2. UNCTAD to conduct survey on regional trade, non-tariff barriers. East Africa’s intra-regional trade has fallen to 0.2% of global trade due to persistent trade disputes and barriers. UNCTAD has now launched a study on the impact of non-tariff barriers on trade. The study was announced after a meeting between Kenya and Tanzania called to resolve outstanding NTBs in July failed to take off. The EastAfrican has learnt that UNCTAD is looking for national consultancies from Kenya, Uganda, Tanzania, Rwanda and Burundi to come up with a report on NTBs for each country. The national reports will then be compiled into a regional document. Unctad Secretary-General Mukhisa Kituyi confirmed that the study is underway, but it was too early to discuss it. “I will comment when we have the results of the survey.”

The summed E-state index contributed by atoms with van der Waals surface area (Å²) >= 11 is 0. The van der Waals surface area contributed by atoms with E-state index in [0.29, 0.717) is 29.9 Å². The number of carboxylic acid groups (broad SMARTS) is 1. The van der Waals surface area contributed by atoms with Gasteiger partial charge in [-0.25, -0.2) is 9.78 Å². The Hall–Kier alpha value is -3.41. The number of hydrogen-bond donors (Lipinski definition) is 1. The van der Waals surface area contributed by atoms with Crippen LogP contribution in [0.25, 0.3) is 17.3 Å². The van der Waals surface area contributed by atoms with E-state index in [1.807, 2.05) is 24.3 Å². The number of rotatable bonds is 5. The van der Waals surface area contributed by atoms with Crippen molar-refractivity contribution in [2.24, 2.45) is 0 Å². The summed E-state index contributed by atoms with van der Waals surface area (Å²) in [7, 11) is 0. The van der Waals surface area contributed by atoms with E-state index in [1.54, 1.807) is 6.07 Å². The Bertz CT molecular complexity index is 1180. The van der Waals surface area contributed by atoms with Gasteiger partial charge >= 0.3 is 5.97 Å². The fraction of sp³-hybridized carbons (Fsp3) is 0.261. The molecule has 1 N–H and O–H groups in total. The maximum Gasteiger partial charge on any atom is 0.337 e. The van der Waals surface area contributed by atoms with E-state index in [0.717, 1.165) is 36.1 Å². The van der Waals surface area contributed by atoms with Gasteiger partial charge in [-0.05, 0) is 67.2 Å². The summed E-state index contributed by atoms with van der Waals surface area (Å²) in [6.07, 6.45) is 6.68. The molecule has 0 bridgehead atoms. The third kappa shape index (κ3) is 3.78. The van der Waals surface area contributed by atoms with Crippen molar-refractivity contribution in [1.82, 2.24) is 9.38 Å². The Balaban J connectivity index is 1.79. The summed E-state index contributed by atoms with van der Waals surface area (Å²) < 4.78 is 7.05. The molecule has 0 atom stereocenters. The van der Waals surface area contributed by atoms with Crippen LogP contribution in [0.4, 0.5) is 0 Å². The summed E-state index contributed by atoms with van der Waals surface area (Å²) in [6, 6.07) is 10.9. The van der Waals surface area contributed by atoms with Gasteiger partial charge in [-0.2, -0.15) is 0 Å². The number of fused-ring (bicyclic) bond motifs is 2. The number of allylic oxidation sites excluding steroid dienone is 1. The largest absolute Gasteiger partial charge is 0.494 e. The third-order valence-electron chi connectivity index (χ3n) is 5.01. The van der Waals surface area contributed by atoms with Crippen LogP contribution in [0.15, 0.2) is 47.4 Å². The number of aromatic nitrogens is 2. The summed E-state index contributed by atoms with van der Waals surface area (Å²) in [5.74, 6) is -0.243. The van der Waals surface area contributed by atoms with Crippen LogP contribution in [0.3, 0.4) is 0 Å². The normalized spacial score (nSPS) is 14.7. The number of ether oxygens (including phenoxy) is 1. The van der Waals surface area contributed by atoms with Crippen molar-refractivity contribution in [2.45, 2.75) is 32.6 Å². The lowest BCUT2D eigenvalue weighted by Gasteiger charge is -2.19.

3. Highlights of the 3rd Trade and Business facilitation Symposium: Enhancing trade facilitation along the Northern Corridor. In her opening remarks, Minister Amelia Kyambadde noted that the main objective of the symposium was to bring together different stakeholders involved in trade facilitation to discuss and exchange views and provide an opportunity to address existing and emerging the challenges faced in the export and import trade. The Minister further reiterated that Government of Uganda remains committed to the EAC Regional Integration processes and putting in place measures to facilitate trade noting that the fact that this symposium is taking place at Mombasa Port, which is the main port connecting the hinterland to international markets is manifestation of the thrust on enhancing trade with our land locked Country. Since 2015, Transit Traffic cleared through the port has witnessed a growth of 6.5%. As of today, Mombasa port has recorded a container growth 14.3%, of this 75% of the transit traffic is destined for the Ugandan market; making Uganda the second largest user of the Port after the Republic of Kenya. [Related symposium updates: Uganda flags hurdles hurting smooth trade with Kenya, Logistics inefficiencies cost shs3 trillion annually, consumers bear the burden; Ugandan traders urged to take advantage of Mombasa port expansion]